let scans = await withTaskGroup(
  of: String.self
) { [unowned self] group -> [String] in
print(scans)
["1", "0", "2", "3", "4", "5", "6", "7", "9", "10", "8", "11", "13", "12", "15", "14", "16", "17", "18", "19"]

Mutating shared state

A final point to make about using task groups is that it’s quite important to understand which parts of your code actually run in parallel.

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Processing task results in real time

Sometimes, you need to run a bunch of concurrent tasks and simply use the collected results at the end of the job, just as you implemented runAllTasks() in the previous section.

return try await group
  .reduce(into: [String]()) { result, string in
    result.append(string)
  }
await withTaskGroup(of: String.self) { [unowned self] group in
print(scans)
for await result in group {
  print("Completed: \(result)")
}
print("Done.")
...
Completed: 13
Completed: 14
Completed: 15
Completed: 17
Completed: 16
Completed: 19
Completed: 18
Done.

Controlling the group flow

As mentioned earlier in the chapter, the TaskGroup APIs are very flexible, largely thanks to their simplicity. This section will show you how to combine these simple APIs to compose a more complex behavior.

let batchSize = 4

for index in 0..<batchSize {
  group.addTask {
    await self.worker(number: index)
  }
}
// 1
var index = batchSize

// 2
for await result in group {
  print("Completed: \(result)")
  // 3
  if index < total {
    group.addTask { [index] in
      await self.worker(number: index)
    }
    index += 1
  }
}

Running code after all tasks have completed

Oftentimes you’d like to do some cleanup, update the UI or do something else after you run a group.

await MainActor.run {
  completed = 0
  countPerSecond = 0
  scheduled = 0
}

Group error handling

So far, running scans has been a walk in the park. ScanTask never fails and always completes its heavy-duty work on time.

func run() async throws -> String {
try await UnreliableAPI.shared.action(failingEvery: 10)
let result = try await task.run()
func worker(number: Int) async throws -> String {
try await self.worker(number: index)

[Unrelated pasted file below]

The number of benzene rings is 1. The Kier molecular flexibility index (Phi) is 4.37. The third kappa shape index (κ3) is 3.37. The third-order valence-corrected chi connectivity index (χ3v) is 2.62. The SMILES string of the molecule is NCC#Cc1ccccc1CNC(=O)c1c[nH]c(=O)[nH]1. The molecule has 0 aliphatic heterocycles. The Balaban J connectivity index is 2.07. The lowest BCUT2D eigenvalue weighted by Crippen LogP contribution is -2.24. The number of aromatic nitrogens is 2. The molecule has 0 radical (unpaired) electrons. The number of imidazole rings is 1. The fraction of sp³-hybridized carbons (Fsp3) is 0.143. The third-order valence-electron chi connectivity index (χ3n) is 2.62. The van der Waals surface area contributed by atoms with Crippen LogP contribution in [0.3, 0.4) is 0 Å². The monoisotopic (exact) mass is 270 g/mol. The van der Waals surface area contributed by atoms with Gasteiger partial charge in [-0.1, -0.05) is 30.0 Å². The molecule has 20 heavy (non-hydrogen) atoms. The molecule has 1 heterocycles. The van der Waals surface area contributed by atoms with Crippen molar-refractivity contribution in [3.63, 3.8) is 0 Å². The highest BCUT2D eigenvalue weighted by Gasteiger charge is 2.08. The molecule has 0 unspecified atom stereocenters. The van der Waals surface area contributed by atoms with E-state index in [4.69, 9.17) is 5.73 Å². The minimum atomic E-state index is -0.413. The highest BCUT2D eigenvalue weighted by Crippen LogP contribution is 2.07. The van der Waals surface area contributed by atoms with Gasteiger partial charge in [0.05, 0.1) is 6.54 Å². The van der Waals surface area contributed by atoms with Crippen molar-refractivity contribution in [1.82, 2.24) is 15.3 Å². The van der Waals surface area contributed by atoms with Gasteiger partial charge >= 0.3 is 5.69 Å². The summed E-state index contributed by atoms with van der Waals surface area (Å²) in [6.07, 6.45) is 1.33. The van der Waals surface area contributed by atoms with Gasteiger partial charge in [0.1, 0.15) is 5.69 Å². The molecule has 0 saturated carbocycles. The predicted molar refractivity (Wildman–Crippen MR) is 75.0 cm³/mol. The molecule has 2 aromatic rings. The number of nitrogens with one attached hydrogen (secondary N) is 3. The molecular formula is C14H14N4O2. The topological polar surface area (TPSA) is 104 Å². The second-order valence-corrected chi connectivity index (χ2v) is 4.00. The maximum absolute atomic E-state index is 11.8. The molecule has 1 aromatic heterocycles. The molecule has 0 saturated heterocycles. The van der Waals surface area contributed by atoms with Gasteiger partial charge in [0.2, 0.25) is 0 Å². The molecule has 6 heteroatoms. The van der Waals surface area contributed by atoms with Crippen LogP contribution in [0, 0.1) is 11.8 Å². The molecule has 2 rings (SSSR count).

try await withThrowingTaskGroup(of: String.self) { [unowned self] group in
for try await result in group {

Using the Result type with TaskGroup

To handle errors safely, you won’t throw an error; instead, you’ll use the Result type. If you haven’t used Result before, it’s a simple Swift enum with the following two cases:

func worker(number: Int) async -> Result<String, Error> {
  await onScheduled()

  let task = ScanTask(input: number)

  let result: Result<String, Error>
  do {
    result = try .success(await task.run())
  } catch {
    result = .failure(error)
  }

  await onTaskCompleted()
  return result
}
withThrowingTaskGroup(of: Result<String, Error>.self)
await self.worker(number: index)

Completed: success("5")
Completed: success("7")
Completed: success("6")
Completed: failure(Sky.UnreliableAPI.Error())
Completed: success("8")
Completed: success("10")
switch result {
case .success(let result):
  print("Completed: \(result)")
case .failure(let error):
  print("Failed: \(error.localizedDescription)")
}
Completed: 5
Completed: 6
Completed: 7
Failed: UnreliableAPI.action(failingEvery:) failed.
Completed: 10
Completed: 8
Completed: 12

Key points

  • To run an arbitrary number of concurrent tasks, create a task group. Do this by using the function withTaskGroup(of:returning:body:). For a throwing task group, use withThrowingTaskGroup(of:returning:body:).
  • You can add tasks to a group by calling addTask(priority:operation:) or addTaskUnlessCancelled(priority:operation:).
  • Control task execution by canceling the group via cancelAll() or waiting for all tasks to complete with waitForAll().
  • Use the group as an asynchronous sequence to iterate over each task result in real time.